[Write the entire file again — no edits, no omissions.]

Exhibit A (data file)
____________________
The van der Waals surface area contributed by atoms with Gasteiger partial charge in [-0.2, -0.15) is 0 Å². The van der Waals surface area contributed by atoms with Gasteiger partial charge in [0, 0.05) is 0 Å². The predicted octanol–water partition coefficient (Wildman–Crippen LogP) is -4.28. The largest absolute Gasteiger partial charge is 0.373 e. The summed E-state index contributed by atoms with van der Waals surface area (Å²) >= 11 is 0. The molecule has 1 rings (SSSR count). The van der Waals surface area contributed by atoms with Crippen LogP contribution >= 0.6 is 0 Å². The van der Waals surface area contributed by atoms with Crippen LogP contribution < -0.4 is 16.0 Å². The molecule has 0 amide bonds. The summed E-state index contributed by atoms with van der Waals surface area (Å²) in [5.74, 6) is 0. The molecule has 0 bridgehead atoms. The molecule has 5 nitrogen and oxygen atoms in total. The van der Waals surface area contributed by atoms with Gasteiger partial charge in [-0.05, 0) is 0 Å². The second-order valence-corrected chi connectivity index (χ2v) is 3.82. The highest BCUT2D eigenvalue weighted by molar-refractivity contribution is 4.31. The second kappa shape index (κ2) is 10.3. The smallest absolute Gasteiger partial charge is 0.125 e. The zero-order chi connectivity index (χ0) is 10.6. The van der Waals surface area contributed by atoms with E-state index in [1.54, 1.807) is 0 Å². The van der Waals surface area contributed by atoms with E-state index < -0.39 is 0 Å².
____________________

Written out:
The van der Waals surface area contributed by atoms with Gasteiger partial charge in [-0.2, -0.15) is 0 Å². The van der Waals surface area contributed by atoms with Gasteiger partial charge in [0, 0.05) is 0 Å². The predicted octanol–water partition coefficient (Wildman–Crippen LogP) is -4.28. The largest absolute Gasteiger partial charge is 0.373 e. The summed E-state index contributed by atoms with van der Waals surface area (Å²) >= 11 is 0. The molecule has 1 rings (SSSR count). The van der Waals surface area contributed by atoms with Crippen LogP contribution >= 0.6 is 0 Å². The van der Waals surface area contributed by atoms with Crippen LogP contribution < -0.4 is 16.0 Å². The molecule has 0 amide bonds. The summed E-state index contributed by atoms with van der Waals surface area (Å²) in [5.74, 6) is 0. The molecule has 0 bridgehead atoms. The molecule has 5 nitrogen and oxygen atoms in total. The van der Waals surface area contributed by atoms with Gasteiger partial charge in [-0.05, 0) is 0 Å². The second-order valence-corrected chi connectivity index (χ2v) is 3.82. The highest BCUT2D eigenvalue weighted by molar-refractivity contribution is 4.31. The second kappa shape index (κ2) is 10.3. The smallest absolute Gasteiger partial charge is 0.125 e. The zero-order chi connectivity index (χ0) is 10.6. The van der Waals surface area contributed by atoms with E-state index in [1.54, 1.807) is 0 Å². The van der Waals surface area contributed by atoms with E-state index < -0.39 is 0 Å².